I rip the basket from the lamp
and hope with the sheer force
of a tree in a tornado that you’ll
see something salvageable in the flame.
It’s been the same wick for a decade
and in that time I’ve played the game
of waving rapidly my hand over
the sparks, tempting extinction.
At 28, I sawed the lampstand
in half and sold it in parts.
I convinced people they needed them,
these possessions of mine, which were sacred
because I’d touched them. The profits were swallowed
and I found myself in a ghost town, thinking
I was a tourist of the living, while it was the living
touring the dead man who knew not how he came there.
About the Author: Connor Stratman lives in Dallas, TX. His books and chapbooks include Some Were Awake (plumberries, 2011), Volcano (2011/2017, Writing Knights), and An Early Scratch (Erbacce, 2010). His work has appeared in journals such as Ditch, Counterexample Poetics, Earl of Plaid, Etcetera, Backlash, Moria, Dead Snakes, and Otoliths.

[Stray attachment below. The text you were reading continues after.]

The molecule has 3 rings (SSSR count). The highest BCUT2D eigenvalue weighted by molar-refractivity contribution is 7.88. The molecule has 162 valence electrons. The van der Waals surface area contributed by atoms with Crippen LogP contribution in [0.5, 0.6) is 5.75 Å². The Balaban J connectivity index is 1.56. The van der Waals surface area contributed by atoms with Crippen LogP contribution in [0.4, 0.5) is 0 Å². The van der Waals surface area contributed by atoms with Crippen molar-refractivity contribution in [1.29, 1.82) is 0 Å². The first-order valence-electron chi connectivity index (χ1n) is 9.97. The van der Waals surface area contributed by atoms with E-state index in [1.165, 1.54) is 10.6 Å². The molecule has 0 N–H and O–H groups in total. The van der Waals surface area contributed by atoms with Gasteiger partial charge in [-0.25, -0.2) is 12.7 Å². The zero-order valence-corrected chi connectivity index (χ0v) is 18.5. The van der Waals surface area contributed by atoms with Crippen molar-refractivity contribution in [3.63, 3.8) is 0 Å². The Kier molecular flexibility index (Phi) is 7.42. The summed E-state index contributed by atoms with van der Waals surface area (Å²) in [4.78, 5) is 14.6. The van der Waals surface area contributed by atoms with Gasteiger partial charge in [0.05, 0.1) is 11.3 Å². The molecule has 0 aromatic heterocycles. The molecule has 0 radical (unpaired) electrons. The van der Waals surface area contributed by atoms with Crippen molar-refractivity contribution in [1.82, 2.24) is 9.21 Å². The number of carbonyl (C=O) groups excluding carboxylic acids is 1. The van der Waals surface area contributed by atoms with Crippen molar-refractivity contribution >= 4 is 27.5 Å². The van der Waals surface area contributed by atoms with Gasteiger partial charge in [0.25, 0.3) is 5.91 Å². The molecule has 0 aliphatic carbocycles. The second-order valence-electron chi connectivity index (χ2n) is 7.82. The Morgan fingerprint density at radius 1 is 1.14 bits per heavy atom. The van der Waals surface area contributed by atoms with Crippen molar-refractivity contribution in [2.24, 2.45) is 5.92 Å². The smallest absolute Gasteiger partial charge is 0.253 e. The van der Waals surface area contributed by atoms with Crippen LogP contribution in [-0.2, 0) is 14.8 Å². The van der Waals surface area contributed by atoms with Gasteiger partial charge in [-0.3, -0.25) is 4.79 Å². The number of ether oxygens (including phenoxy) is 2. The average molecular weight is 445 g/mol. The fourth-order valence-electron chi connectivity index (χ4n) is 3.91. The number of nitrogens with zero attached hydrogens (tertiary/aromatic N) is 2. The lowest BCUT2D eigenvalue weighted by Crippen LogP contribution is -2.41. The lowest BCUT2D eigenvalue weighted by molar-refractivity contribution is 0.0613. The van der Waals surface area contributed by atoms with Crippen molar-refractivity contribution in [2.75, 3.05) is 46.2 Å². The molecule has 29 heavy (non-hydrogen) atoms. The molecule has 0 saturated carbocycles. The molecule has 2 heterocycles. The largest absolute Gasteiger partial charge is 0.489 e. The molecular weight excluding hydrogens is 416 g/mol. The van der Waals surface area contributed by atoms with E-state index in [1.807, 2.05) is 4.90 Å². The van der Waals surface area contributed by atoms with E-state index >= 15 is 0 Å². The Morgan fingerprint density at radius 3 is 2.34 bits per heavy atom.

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Image Credit: John Margolies “D.T.’s Liquor sign, Cheyenne, Wyoming” (1980) The Library of Congress